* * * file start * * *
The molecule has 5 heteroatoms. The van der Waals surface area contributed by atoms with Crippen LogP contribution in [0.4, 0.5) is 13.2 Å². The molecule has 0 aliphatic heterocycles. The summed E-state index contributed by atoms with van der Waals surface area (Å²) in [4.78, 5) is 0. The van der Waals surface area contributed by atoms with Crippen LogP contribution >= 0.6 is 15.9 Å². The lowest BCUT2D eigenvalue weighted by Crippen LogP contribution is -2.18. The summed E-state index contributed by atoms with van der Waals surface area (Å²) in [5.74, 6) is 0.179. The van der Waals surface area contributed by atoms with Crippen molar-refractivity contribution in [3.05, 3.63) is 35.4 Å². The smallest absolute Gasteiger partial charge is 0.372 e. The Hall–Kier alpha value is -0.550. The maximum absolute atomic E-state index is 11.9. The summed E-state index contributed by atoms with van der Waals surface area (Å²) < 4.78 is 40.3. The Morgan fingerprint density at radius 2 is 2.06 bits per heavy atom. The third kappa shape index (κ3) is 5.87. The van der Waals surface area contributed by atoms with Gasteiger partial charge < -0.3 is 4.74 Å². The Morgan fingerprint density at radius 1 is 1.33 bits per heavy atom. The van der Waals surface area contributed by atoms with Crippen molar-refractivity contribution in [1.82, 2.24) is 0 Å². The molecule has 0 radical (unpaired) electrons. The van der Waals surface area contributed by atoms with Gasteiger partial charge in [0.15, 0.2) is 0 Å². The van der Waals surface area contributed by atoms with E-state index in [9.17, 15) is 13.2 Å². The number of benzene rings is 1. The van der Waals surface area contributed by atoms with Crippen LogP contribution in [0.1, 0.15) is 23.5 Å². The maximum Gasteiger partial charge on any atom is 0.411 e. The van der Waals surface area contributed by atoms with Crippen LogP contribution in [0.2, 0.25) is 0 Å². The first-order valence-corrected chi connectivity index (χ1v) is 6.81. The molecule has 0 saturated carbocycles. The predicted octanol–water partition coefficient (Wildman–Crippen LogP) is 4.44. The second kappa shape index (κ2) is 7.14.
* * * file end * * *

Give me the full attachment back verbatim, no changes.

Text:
The molecule has 5 heteroatoms. The van der Waals surface area contributed by atoms with Crippen LogP contribution in [0.4, 0.5) is 13.2 Å². The molecule has 0 aliphatic heterocycles. The summed E-state index contributed by atoms with van der Waals surface area (Å²) in [4.78, 5) is 0. The van der Waals surface area contributed by atoms with Crippen LogP contribution >= 0.6 is 15.9 Å². The lowest BCUT2D eigenvalue weighted by Crippen LogP contribution is -2.18. The summed E-state index contributed by atoms with van der Waals surface area (Å²) in [5.74, 6) is 0.179. The van der Waals surface area contributed by atoms with Crippen molar-refractivity contribution in [3.05, 3.63) is 35.4 Å². The smallest absolute Gasteiger partial charge is 0.372 e. The Hall–Kier alpha value is -0.550. The maximum absolute atomic E-state index is 11.9. The summed E-state index contributed by atoms with van der Waals surface area (Å²) < 4.78 is 40.3. The Morgan fingerprint density at radius 2 is 2.06 bits per heavy atom. The third kappa shape index (κ3) is 5.87. The van der Waals surface area contributed by atoms with Gasteiger partial charge < -0.3 is 4.74 Å². The Morgan fingerprint density at radius 1 is 1.33 bits per heavy atom. The van der Waals surface area contributed by atoms with Crippen molar-refractivity contribution in [1.82, 2.24) is 0 Å². The molecule has 0 radical (unpaired) electrons. The van der Waals surface area contributed by atoms with Gasteiger partial charge in [0.15, 0.2) is 0 Å². The van der Waals surface area contributed by atoms with E-state index in [9.17, 15) is 13.2 Å². The number of benzene rings is 1. The van der Waals surface area contributed by atoms with Crippen LogP contribution in [0.1, 0.15) is 23.5 Å². The maximum Gasteiger partial charge on any atom is 0.411 e. The van der Waals surface area contributed by atoms with Crippen LogP contribution in [0.2, 0.25) is 0 Å². The first-order valence-corrected chi connectivity index (χ1v) is 6.81. The molecule has 0 saturated carbocycles. The predicted octanol–water partition coefficient (Wildman–Crippen LogP) is 4.44. The second kappa shape index (κ2) is 7.14.